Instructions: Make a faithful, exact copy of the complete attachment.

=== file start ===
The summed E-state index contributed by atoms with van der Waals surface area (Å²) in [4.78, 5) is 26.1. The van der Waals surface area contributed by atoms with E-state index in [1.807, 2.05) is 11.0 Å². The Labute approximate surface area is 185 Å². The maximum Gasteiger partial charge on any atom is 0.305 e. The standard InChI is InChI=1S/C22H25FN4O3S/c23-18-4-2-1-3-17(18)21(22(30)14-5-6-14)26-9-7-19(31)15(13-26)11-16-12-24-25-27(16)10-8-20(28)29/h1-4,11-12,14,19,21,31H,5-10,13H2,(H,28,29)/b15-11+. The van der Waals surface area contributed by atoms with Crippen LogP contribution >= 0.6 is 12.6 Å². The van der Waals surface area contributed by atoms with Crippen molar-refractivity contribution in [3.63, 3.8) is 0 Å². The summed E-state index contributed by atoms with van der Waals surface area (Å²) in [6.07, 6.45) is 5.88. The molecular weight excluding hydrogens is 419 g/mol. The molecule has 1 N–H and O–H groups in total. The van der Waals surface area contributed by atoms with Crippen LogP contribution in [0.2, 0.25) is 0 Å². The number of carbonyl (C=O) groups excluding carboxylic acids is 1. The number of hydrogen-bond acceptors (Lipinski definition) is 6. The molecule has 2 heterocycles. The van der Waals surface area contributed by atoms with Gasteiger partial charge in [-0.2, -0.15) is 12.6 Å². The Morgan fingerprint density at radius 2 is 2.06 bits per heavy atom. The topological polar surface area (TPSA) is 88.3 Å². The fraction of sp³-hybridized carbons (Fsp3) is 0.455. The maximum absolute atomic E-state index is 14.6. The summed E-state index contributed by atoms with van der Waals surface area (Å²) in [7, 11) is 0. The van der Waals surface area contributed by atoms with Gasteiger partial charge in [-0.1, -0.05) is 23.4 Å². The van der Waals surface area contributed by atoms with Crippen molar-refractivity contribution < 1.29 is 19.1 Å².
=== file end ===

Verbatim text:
The summed E-state index contributed by atoms with van der Waals surface area (Å²) in [4.78, 5) is 26.1. The van der Waals surface area contributed by atoms with E-state index in [1.807, 2.05) is 11.0 Å². The Labute approximate surface area is 185 Å². The maximum Gasteiger partial charge on any atom is 0.305 e. The standard InChI is InChI=1S/C22H25FN4O3S/c23-18-4-2-1-3-17(18)21(22(30)14-5-6-14)26-9-7-19(31)15(13-26)11-16-12-24-25-27(16)10-8-20(28)29/h1-4,11-12,14,19,21,31H,5-10,13H2,(H,28,29)/b15-11+. The van der Waals surface area contributed by atoms with Crippen LogP contribution >= 0.6 is 12.6 Å². The van der Waals surface area contributed by atoms with Crippen molar-refractivity contribution in [3.63, 3.8) is 0 Å². The summed E-state index contributed by atoms with van der Waals surface area (Å²) in [6.07, 6.45) is 5.88. The molecular weight excluding hydrogens is 419 g/mol. The molecule has 1 N–H and O–H groups in total. The van der Waals surface area contributed by atoms with Crippen LogP contribution in [0.2, 0.25) is 0 Å². The number of carbonyl (C=O) groups excluding carboxylic acids is 1. The number of hydrogen-bond acceptors (Lipinski definition) is 6. The molecule has 2 heterocycles. The van der Waals surface area contributed by atoms with Gasteiger partial charge in [-0.2, -0.15) is 12.6 Å². The Morgan fingerprint density at radius 2 is 2.06 bits per heavy atom. The topological polar surface area (TPSA) is 88.3 Å². The fraction of sp³-hybridized carbons (Fsp3) is 0.455. The maximum absolute atomic E-state index is 14.6. The summed E-state index contributed by atoms with van der Waals surface area (Å²) in [7, 11) is 0. The van der Waals surface area contributed by atoms with Gasteiger partial charge in [-0.1, -0.05) is 23.4 Å². The van der Waals surface area contributed by atoms with Crippen molar-refractivity contribution < 1.29 is 19.1 Å².